In Wisconsin, medical malpractice cases are based on two distinct theories of liability: negligence and lack of informed consent. Negligence is a product of the common law and is generally thought of as a provider’s failure to meet an accepted standard of care. Informed consent cases are creatures of statute, specifically Wis. Stat. § 448.30, and are based on a physician’s failure to provide sufficient information for a patient to choose among various reasonable diagnostic and treatment options.
The Wisconsin legislature recently enacted changes to Wis. Stat. § 448.30. The changes were a reaction to a recent Supreme Court decision, Jandre v. Bullis1, and more specifically to comments made by Justice Prosser in his concurrence to the decision. After explaining the history of the statute, how the law had come to be interpreted, and his own frustration that those interpretations compelled his concurrence in the mandate despite the impracticality of what was being required of physicians, he wrote:
Nearly three decades have passed since the adoption of Wis. Stat. §448.30 and the rules implementing the statute. Much has changed in the intervening years. Perhaps the time has come for a thorough review of the rules by a blue ribbon committee, including but not limited to medical professionals, so the physicians are given clear guidance as to their obligations under the statute.2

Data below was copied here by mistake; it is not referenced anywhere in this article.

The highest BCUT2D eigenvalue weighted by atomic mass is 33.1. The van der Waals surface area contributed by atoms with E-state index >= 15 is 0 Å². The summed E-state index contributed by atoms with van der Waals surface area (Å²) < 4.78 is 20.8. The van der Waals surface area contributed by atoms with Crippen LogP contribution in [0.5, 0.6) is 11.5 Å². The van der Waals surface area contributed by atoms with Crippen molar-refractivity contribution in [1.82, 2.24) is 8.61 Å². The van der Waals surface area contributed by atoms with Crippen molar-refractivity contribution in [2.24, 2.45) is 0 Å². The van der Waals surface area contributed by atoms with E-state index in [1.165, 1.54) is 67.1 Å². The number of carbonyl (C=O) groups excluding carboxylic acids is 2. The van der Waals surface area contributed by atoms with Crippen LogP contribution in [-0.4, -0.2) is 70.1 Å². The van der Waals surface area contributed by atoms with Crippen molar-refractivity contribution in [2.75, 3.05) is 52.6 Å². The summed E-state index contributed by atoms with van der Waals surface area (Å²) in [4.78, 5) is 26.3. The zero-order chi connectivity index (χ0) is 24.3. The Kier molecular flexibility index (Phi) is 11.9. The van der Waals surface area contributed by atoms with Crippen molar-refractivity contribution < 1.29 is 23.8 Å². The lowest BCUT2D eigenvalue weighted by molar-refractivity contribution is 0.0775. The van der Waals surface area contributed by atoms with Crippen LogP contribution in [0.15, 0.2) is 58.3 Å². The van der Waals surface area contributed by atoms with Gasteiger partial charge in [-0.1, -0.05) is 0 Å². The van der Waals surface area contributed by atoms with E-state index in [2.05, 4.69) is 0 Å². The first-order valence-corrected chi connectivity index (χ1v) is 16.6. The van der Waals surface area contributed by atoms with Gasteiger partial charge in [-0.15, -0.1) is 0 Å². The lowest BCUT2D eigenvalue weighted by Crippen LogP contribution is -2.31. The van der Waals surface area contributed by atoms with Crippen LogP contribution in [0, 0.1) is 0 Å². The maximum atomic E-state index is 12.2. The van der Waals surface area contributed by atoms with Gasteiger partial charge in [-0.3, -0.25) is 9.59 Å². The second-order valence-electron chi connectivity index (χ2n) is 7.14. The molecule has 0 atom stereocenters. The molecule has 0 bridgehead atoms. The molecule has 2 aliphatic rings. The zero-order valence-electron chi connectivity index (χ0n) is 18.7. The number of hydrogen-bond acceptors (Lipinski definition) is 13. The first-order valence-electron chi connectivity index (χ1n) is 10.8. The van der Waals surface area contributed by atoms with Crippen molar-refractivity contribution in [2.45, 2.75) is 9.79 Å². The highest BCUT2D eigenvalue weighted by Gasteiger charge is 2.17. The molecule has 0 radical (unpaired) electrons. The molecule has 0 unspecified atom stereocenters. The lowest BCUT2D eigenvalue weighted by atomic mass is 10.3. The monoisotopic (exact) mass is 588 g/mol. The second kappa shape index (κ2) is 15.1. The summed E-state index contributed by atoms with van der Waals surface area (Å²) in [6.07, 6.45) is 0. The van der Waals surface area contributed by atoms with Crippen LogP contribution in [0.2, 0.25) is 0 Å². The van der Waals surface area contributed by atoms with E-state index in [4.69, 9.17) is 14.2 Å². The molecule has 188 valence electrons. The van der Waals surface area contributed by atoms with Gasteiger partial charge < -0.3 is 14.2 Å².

Such a panel, comprised of industry representatives and attorneys knowledgeable in the area, was convened. The panel presented recommendations and after due review and amendment by the legislature, AB 139 was enacted and signed into law on December 13, 2013. The statute now reads as follows:
448.30 Informed consent. Any physician who treats a patient shall inform the patient about the availability of reasonable alternate medical modes of treatment and about the benefits and risks of these treatments. The reasonable physician standard is the standard for informing a patient under this section. The reasonable physician standard requires disclosure only of information that a reasonable physician in the same or a similar medical specialty would know and disclose under the circumstances. The physician’s duty to inform the patient under this section does not require disclosure of:
(2) Detailed technical information that in all probability a patient would not understand.
(3) Risks apparent or known to the patient.
(4) Extremely remote possibilities that might falsely or detrimentally alarm the patient.
(5) Information in emergencies where failure to provide treatment would be more harmful to the patient than treatment.
(6) Information in cases where the patient is incapable of consenting.
(7) Information about alternate medical modes of treatment for any condition the physician has not included in his or her diagnosis at the time the physician informs the patient
These changes will potentially have far reaching effects on the law of informed consent. It is important for practitioners to understand the these impacts as the law develops in light of this statute change.
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